As Peace Talks Stall, Afghan President Goes Into Huddle

Though negotiators have been in Doha, Qatar, since early January for the second round of peace talks between the Afghan government and the Taliban, top leaders from both sides have been notably absent.

Meanwhile, President Ashraf Ghani huddled with political leaders in Afghanistan during what appears to be a stalemate in the talks.

Ghani met with the chairman of the High Council of National Reconciliation, Abdullah Abdullah, former President Hamid Karzai and former jihadi leader, professor Abdul Rab Rasul Sayyaf, on Jan. 26, according to a statement from the president’s office.

“An array of issues were discussed, mainly on the ongoing situation of Afghanistan, ceasefire, reduction of violence, political consensus, while emphasizing on a desirable peace that can lead to stability and end of bloodshed in the country,” the statement said.

With a new administration in the United States under President Joseph R. Biden, both sides are waiting to see what policies emerge. Before being elected, Biden had favored keeping a small intelligence-based presence in Afghanistan. Taliban leaders have rejected any foreign troops.

The Afghan government is eyeing this opportunity (since the election) to make the new U.S. administration lean toward it, said Imtiaz Gul, executive director at the Center for Research and Security Studies based in Islamabad.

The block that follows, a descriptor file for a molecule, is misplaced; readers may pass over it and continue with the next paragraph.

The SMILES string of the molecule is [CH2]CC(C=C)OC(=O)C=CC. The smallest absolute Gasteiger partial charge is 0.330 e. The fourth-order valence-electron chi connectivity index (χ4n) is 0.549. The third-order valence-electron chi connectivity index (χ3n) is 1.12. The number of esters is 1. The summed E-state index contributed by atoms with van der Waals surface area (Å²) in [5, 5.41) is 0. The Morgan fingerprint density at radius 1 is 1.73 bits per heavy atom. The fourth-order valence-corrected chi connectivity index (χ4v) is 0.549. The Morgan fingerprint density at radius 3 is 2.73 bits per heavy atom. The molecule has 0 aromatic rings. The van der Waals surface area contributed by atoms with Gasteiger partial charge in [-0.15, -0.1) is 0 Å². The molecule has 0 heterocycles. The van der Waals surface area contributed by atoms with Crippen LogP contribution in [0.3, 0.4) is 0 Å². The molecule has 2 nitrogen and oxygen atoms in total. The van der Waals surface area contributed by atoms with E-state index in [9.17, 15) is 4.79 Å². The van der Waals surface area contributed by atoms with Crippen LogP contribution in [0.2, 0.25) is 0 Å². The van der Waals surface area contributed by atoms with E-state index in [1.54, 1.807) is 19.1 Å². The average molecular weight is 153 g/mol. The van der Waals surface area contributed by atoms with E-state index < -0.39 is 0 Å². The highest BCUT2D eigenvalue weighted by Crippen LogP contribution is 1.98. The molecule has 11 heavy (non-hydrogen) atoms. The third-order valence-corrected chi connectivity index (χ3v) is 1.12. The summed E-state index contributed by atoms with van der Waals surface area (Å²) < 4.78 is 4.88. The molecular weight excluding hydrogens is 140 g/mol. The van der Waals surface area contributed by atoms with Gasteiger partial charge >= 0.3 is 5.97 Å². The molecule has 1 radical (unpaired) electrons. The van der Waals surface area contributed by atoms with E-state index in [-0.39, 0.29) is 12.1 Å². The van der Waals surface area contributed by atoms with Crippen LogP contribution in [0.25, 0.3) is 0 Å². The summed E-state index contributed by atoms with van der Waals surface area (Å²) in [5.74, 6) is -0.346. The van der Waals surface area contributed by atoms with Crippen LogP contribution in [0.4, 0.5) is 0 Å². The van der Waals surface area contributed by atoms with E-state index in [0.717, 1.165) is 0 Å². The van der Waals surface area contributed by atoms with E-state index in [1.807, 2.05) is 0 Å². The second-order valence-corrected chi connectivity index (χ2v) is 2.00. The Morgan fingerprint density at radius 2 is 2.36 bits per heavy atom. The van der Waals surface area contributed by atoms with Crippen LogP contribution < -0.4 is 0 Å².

“Afghanistan is re-arresting the freed Taliban prisoners to show that the Taliban are not serious in having peace,” he said. “The Afghan government sees this opportunity of pushing the Joe Biden administration to re-visit the peace agreement. And, it is insisting that the Taliban are behind the upsurge of violence in Afghanistan.”

Though peace talks between the Taliban and the Afghan government started in September 2020, following a U.S.-Taliban security deal in February that year, violence in the country has been on the rise.

Nader Nadery, a leading member of the Afghan government negotiations team, tweeted on Jan. 26 that talks had not been held for nine days, and he said the “other side is not willing to engage in talks to end the conflict & save lives.”

“Peace and ending the violence are our people and our government’s top priority,” Nadery tweeted.

In the interim, top-level U.S. officials have been speaking to Afghan leaders. On Jan. 22, U.S. National Security Adviser Jake Sullivan spoke with Afghanistan National Security Adviser Hamdullah Mohib. A statement from The White House said, “Mr. Sullivan underscored that the U.S. will support the peace process with a robust and regional diplomatic effort, which will aim to help the two sides achieve a durable and just political settlement and permanent ceasefire.

“Mr. Sullivan also made clear the United States’ intention to review the February 2020 U.S.-Taliban agreement, including to assess whether the Taliban was living up to its commitments to cut ties with terrorist groups, to reduce violence in Afghanistan, and to engage in meaningful negotiations with the Afghan government and other stakeholders.”